to what many here have to face, we are lucky. Many husbands and wives live in different cities and can only get together two or three times a year. The husband of one of our Chinese teachers is in the army and just moved to one of the autonomous territories for what could be four years. They have a son just over a year old and he will only be able to see Dad once a year unless she moves there too. But that is away from other family support.
Many people here have tough jobs. We like to shop at the local outdoor markets. These people are outside all day selling their fruits, vegetables or whatever regardless of the weather. Right now that is pretty miserable. Very sunny but extremely cold, especially when the wind is blowing (it always is). We are pretty sure their apartments are heated no better than ours which is pretty pathetic. We at least can afford to buy space heaters and run them as needed but when you are selling lettuce for 2 kuai (35 cents) for a big bag you don't have much revenue to pay the bills. Tough business but they
So, is your turkey fresh?
While we were walking through a street market in Dalian last week we ran into a vendor offering these birds for sale. I guess some people like their chickens really fresh! We still prefer to deal with the Chicken Lady in Manjiatan where the birds are cleaned and cut up.
are always cheerful when we deal with them. They are always amused by the fact we bring our own plastic bags to carry the veggies home.
One of our favourite diversions has been reading. Dianne just finished “Three Cups of Tea” by Greg Mortenson and David Oliver Relin (http://www.threecupsoftea.com/). She was talking to a couple of boys after class one day and the topic of reading came up. One boy asked what she read most of the time. She replied that she read a lot of novels but had just finished a book about a chap who built many schools in the mountains of Pakistan and Afghanistan. “That sounds like Three Cups of Tea” he said. He was reading it in Chinese and they were at about the same place in the book. She strongly recommends it.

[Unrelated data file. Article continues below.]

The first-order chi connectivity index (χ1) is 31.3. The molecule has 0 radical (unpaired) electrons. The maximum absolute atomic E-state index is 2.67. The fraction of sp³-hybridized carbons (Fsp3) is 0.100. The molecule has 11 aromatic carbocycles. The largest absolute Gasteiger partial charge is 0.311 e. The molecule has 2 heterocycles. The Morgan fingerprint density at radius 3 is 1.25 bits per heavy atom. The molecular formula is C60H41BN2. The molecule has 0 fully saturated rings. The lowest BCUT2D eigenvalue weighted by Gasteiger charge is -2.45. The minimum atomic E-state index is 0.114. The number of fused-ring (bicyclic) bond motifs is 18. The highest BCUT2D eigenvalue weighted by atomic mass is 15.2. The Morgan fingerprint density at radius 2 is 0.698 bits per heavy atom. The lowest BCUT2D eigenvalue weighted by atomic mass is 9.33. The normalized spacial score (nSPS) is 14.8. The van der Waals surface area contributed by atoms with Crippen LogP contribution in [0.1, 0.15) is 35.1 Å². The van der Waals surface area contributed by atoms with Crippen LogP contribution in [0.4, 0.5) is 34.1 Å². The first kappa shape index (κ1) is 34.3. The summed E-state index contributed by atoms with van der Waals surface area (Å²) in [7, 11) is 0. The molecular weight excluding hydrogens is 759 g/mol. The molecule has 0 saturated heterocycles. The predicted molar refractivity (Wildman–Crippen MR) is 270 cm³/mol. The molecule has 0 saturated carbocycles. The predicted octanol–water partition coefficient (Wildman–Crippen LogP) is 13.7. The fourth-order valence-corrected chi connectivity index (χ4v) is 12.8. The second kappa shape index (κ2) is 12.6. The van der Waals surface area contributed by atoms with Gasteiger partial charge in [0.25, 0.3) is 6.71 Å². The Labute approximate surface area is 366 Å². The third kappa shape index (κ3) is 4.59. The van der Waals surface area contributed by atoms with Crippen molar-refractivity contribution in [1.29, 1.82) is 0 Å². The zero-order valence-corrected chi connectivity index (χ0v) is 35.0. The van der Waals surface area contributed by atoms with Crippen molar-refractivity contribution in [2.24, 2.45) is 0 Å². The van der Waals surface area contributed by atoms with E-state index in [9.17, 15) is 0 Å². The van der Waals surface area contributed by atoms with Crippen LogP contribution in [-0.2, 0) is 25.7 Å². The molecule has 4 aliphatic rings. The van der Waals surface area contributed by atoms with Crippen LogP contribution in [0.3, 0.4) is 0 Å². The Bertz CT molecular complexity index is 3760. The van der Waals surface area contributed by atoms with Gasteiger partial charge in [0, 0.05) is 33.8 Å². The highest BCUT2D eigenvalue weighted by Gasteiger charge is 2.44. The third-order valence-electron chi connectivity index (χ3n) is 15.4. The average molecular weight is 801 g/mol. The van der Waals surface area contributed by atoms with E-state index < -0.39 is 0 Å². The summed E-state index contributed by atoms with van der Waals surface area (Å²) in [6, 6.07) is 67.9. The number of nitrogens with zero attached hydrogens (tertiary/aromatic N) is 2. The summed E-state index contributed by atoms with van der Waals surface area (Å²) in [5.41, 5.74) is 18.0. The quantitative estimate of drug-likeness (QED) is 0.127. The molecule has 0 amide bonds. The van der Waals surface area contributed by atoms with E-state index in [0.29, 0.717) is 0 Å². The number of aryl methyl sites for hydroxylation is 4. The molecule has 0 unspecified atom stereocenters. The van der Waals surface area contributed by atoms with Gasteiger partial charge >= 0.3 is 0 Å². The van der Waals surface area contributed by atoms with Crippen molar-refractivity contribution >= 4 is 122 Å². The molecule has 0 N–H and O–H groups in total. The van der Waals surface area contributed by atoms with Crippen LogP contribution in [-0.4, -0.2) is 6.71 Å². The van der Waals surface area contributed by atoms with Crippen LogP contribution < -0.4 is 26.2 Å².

The school librarian recommended anything by Bill Bryson. “In a Sunburned Country” was the only one in the library here. It is the story of his travels though Australia and is well worth a read. Dianne is currently reading it and says it won’t take long because I had already read her most of it. Ouch.
I have just started
This picture could have been taken at our Christmas party too. At both celebrations beautiful birds well cooked with all the trimmings we could ask for. Plus a few Chinese delicacies, some of which we couldn't identify. They certainly know how to put on a feast for the Canadian visitors.
reading a book I was able to download from the Internet: ”Beyond the Edge of the Road”. Reading a book online is a new experience. Not as easy to read in bed as a hard copy. It is the story of a couple who spent the winter in an unheated cabin “up north”. It was written by a friend of ours and based on the first two chapters as well as his last book, “Three Seasons in the Wind” it will be enjoyable. You don’t have to be a canoe enthusiast or a lunatic for winter to enjoy these stories. In a previous blog entry, I mentioned Kathleen and Michael Pitt had moved from waterfront on Pender Island to the hinterlands of Saskatchewan where they now live with four huskies. Based on what we see on the internet about prairie weather this year maybe we will see another book soon!
(both are available through www.amazon.ca!)
We are finally going on another adventure. This year it is Christmas in Beijing. At Church last week, we met a Chinese couple from Canada who are currently living in Beijing. They gave us the low down on great Churches to visit in the
How cold is it here? it is so cold that when Dianne hung her sweater outside to dry it froze solid before any water dripped onto the ground!
capital city. I Google Mapped (is that really a verb) South Cathedral and it is 3 kilometres from our hotel. Who’d have thought we would visit a Church in Beijing on Christmas. Wow.
We just get back from that and will be heading off to Harbin over New Year’s for the Ice Festival. Then it’s back to Canada in mid-January where we hope to touch base with many of you over our Winter Holiday. If we can’t, Dianne and I would like to wish you the best for a holy and happy holiday season and a great 2010!